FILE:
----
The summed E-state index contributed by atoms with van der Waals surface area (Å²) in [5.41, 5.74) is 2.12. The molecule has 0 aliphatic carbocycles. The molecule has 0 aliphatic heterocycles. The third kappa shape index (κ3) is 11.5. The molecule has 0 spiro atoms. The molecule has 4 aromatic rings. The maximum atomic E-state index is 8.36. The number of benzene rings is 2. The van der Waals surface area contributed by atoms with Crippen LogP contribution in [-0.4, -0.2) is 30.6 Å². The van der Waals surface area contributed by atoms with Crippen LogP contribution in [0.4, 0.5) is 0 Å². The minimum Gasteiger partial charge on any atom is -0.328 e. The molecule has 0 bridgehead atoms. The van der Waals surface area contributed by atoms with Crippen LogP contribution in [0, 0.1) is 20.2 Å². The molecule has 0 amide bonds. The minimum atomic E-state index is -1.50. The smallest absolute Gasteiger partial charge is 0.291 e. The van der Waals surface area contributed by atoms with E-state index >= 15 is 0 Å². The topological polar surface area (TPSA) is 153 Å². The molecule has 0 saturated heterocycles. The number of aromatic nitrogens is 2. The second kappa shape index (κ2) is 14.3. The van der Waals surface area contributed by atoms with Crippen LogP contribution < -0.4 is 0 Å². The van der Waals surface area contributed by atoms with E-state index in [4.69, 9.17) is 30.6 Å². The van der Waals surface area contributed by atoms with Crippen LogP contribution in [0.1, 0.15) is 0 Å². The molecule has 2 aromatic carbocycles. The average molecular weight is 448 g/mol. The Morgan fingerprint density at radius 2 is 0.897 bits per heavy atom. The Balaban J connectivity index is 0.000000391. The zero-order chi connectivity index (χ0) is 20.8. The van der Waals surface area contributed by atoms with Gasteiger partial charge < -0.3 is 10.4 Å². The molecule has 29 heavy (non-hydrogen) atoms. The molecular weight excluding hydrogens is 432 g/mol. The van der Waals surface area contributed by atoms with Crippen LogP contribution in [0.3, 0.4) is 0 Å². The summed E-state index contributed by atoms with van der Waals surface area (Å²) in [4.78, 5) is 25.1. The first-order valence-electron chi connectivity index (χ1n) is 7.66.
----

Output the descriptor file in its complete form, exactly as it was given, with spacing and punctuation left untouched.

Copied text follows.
The summed E-state index contributed by atoms with van der Waals surface area (Å²) in [5.41, 5.74) is 2.12. The molecule has 0 aliphatic carbocycles. The molecule has 0 aliphatic heterocycles. The third kappa shape index (κ3) is 11.5. The molecule has 0 spiro atoms. The molecule has 4 aromatic rings. The maximum atomic E-state index is 8.36. The number of benzene rings is 2. The van der Waals surface area contributed by atoms with Crippen LogP contribution in [-0.4, -0.2) is 30.6 Å². The van der Waals surface area contributed by atoms with Crippen LogP contribution in [0.4, 0.5) is 0 Å². The minimum Gasteiger partial charge on any atom is -0.328 e. The molecule has 0 bridgehead atoms. The van der Waals surface area contributed by atoms with Crippen LogP contribution in [0, 0.1) is 20.2 Å². The molecule has 0 amide bonds. The minimum atomic E-state index is -1.50. The smallest absolute Gasteiger partial charge is 0.291 e. The van der Waals surface area contributed by atoms with E-state index >= 15 is 0 Å². The topological polar surface area (TPSA) is 153 Å². The molecule has 0 saturated heterocycles. The number of aromatic nitrogens is 2. The second kappa shape index (κ2) is 14.3. The van der Waals surface area contributed by atoms with Crippen LogP contribution < -0.4 is 0 Å². The van der Waals surface area contributed by atoms with E-state index in [4.69, 9.17) is 30.6 Å². The van der Waals surface area contributed by atoms with Crippen LogP contribution in [0.1, 0.15) is 0 Å². The molecule has 2 aromatic carbocycles. The average molecular weight is 448 g/mol. The Morgan fingerprint density at radius 2 is 0.897 bits per heavy atom. The Balaban J connectivity index is 0.000000391. The zero-order chi connectivity index (χ0) is 20.8. The van der Waals surface area contributed by atoms with Gasteiger partial charge < -0.3 is 10.4 Å². The molecule has 29 heavy (non-hydrogen) atoms. The molecular weight excluding hydrogens is 432 g/mol. The van der Waals surface area contributed by atoms with Crippen LogP contribution in [0.3, 0.4) is 0 Å². The summed E-state index contributed by atoms with van der Waals surface area (Å²) in [4.78, 5) is 25.1. The first-order valence-electron chi connectivity index (χ1n) is 7.66.